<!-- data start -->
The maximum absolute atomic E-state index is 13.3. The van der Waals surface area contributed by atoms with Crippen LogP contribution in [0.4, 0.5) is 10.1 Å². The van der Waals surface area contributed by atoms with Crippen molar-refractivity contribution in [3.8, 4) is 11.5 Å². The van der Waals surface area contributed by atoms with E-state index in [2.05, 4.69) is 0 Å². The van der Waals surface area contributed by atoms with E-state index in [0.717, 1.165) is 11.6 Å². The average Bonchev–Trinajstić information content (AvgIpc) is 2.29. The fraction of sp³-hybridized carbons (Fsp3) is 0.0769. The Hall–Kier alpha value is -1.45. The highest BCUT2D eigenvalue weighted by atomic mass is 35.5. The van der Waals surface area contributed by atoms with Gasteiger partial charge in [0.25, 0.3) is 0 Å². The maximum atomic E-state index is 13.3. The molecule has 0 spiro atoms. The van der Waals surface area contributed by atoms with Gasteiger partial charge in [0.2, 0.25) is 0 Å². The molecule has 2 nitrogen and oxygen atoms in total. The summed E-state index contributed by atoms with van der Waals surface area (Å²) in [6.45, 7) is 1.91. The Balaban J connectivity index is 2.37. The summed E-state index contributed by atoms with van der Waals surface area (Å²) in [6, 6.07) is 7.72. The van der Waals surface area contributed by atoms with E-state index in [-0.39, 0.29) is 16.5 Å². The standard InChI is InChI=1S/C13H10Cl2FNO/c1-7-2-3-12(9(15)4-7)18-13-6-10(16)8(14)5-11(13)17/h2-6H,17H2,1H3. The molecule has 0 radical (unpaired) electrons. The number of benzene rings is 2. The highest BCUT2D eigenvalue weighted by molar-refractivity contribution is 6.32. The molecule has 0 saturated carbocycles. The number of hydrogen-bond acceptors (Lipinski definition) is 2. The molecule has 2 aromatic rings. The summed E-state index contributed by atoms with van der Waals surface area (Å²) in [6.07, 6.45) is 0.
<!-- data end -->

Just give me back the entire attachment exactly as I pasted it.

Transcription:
The maximum absolute atomic E-state index is 13.3. The van der Waals surface area contributed by atoms with Crippen LogP contribution in [0.4, 0.5) is 10.1 Å². The van der Waals surface area contributed by atoms with Crippen molar-refractivity contribution in [3.8, 4) is 11.5 Å². The van der Waals surface area contributed by atoms with E-state index in [2.05, 4.69) is 0 Å². The van der Waals surface area contributed by atoms with E-state index in [0.717, 1.165) is 11.6 Å². The average Bonchev–Trinajstić information content (AvgIpc) is 2.29. The fraction of sp³-hybridized carbons (Fsp3) is 0.0769. The Hall–Kier alpha value is -1.45. The highest BCUT2D eigenvalue weighted by atomic mass is 35.5. The van der Waals surface area contributed by atoms with Gasteiger partial charge in [0.25, 0.3) is 0 Å². The maximum atomic E-state index is 13.3. The molecule has 0 spiro atoms. The van der Waals surface area contributed by atoms with Gasteiger partial charge in [0.2, 0.25) is 0 Å². The molecule has 2 nitrogen and oxygen atoms in total. The summed E-state index contributed by atoms with van der Waals surface area (Å²) in [6.45, 7) is 1.91. The Balaban J connectivity index is 2.37. The summed E-state index contributed by atoms with van der Waals surface area (Å²) in [6, 6.07) is 7.72. The van der Waals surface area contributed by atoms with E-state index in [-0.39, 0.29) is 16.5 Å². The standard InChI is InChI=1S/C13H10Cl2FNO/c1-7-2-3-12(9(15)4-7)18-13-6-10(16)8(14)5-11(13)17/h2-6H,17H2,1H3. The molecule has 0 radical (unpaired) electrons. The number of benzene rings is 2. The highest BCUT2D eigenvalue weighted by molar-refractivity contribution is 6.32. The molecule has 0 saturated carbocycles. The number of hydrogen-bond acceptors (Lipinski definition) is 2. The molecule has 2 aromatic rings. The summed E-state index contributed by atoms with van der Waals surface area (Å²) in [6.07, 6.45) is 0.